• — All things considered, Brandon Saad had a disappointing year last season. He received ample playing time and opportunity with some of the best offensive talents in the NHL but was only able to tally 23 goals and 24 assists. There’s nothing in his underlying numbers that suggest a breakout is on the horizon, and Saad seems to have permanently forfeited his spot on the top power-play unit to Strome. He is a valuable depth piece for Chicago but should be an inconsequential player in standard fantasy leagues. At best he offers streaming value on the nights he slots in next to Toews and Kane.
  • — Dylan Sikura could be an interesting flier in deeper leagues. He underwhelmed in 33 games with Chicago last season, registering no goals and eight assists. Still, it’s believed Sikura could get an extended look in the top-six this season, and whoever ends up alongside Toews and Kane will be worth rostering. Sikura was a prolific scorer in the NCAA and posted an impressive 17 goals and 18 assists in 45 AHL games last season.


Chicago made some significant upgrades on defense, but they remain without a legitimate top-pair defenseman. Erik Gustafsson proved last year he is an elite offensive-defenseman, but his defensive numbers leave a lot to be desired. He works best in a sheltered role, evident by his 60.8% offensive-zone start percentage from last year. The steady decline of the 36-year-old DuncanKeith is showing no signs of stopping. Keith posted a career-low 50.0 CF% despite receiving similar deployment to Gustafsson. Despite all the changes they made on defense, Chicago’s blue-line looks to be their downfall again this season.

  • — One of the crowning achievements of Jeremy Colliton’s first season behind the bench was the diamond in the rough he uncovered in Gustafsson. Colliton identified Gustafsson as a weapon on the man advantage, leading to perhaps the most unpredictable breakout of the season. Gustafsson exploded for 17 goals and 43 assists in 79 games. His role atop Chicago’s dominant power-play is cemented and gives him a very stable floor, but 17 goals is unlikely to happen again if he can’t build on last year’s shot total of 160.
  • — Keith only managed three power-play points last season but was able to remain on the fringe of fantasy relevance thanks to a 10.2% on-ice SH%. Keith’s natural decline is at risk of being further amplified by limited opportunity and a potential dip in ice-time. There’s no reason for him to be taken in standard leagues on draft day.


A good goaltender cures all, and Lehner offers a drastic improvement over Chicago’s goaltending from a year ago. The 28-year-old is coming off a career year with the Islanders, posting a .930 SV% and a 2.13 GAA in 46 appearances. His presence should allow the injury-prone Corey Crawford to produce in a more limited role. After playing just 27 and 39 games in each of the last two seasons, it was clear Crawford could no longer be counted on for a full workload. The addition of Lehner could make for one of the better timeshares in the league, like the success Lehner and Thomas Griess experienced a year ago.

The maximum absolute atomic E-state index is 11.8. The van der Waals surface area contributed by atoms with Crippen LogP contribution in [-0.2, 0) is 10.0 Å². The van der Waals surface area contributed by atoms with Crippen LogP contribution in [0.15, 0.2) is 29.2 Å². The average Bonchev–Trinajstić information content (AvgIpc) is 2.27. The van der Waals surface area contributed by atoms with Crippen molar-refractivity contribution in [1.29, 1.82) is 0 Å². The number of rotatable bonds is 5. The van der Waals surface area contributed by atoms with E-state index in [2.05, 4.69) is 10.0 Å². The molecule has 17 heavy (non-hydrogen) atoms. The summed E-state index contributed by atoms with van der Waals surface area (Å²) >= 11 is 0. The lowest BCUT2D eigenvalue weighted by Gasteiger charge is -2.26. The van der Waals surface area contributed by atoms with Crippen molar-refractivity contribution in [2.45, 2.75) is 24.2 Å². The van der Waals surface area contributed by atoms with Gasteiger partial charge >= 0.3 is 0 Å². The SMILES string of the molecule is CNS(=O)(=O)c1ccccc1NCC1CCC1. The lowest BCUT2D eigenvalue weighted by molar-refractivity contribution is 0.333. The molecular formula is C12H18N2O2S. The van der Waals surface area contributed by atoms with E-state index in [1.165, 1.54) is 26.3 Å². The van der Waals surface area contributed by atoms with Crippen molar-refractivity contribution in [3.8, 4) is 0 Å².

• — While a potential timeshare limits Lehner’s upside, we saw last year what he’s capable of in a reduced role. The defense in front of him is a concern, but the price seems to be right on Lehner early on. He’s being drafted on average as the 21stgoaltender off the board in Yahoo! standard leagues. You could do a lot worse than Lehner as your number-two netminder.
  • — Crawford’s history with injuries over the last two seasons is a legitimate concern heading into 2019-20, but that should be eased by a lightened workload. Obviously, the injuries and the team’s spotty defense factored into Crawford’s underwhelming performance last season, but at 34-years-old, his age can’t be ignored either. We know what he’s capable of, but there’s far too much risk to trust Crawford as a starting fantasy netminder.

Projected Scoring Leaders

Goals Assists Points PPG PPP
P. Kane (38) P. Kane (58) P. Kane (96) P. Kane (10) P. Kane (30)
A. DeBrincat (38) D. Strome (40) A. DeBrincat (70) A. DeBrincat (10) A. DeBrincat (19)
J. Toews (31) J. Toews (38) J. Toews (69) J. Toews (7) J. Toews (19)

Blackhawks in the DFO Top 300

  • 6 — Patrick Kane (RW)
  • 42 — Alex DeBrincat (LW/RW)
  • 54 — Jonathan Toews (C)
  • 100 — Erik Gustafsson (D)
  • 143 — Robin Lehner (G)
  • 146 — Dylan Strome (C)
  • 161 — Brandon Saad (LW/RW)
  • 172 — Corey Crawford (G)
  • 248 — Duncan Keith (D)
  • 296 — Dylan Sikura (C/RW)

Season Outlook

Central Division

The Blackhawks made their best effort to address some obvious weaknesses in the off-season, but it’s hard to imagine them leapfrogging many teams in the Central Division. They certainly got better, but none of the teams that finished above them got demonstrably worse. If the struggles persist on defense, it could be a long season in one of the most competitive divisions in hockey for the Hawks.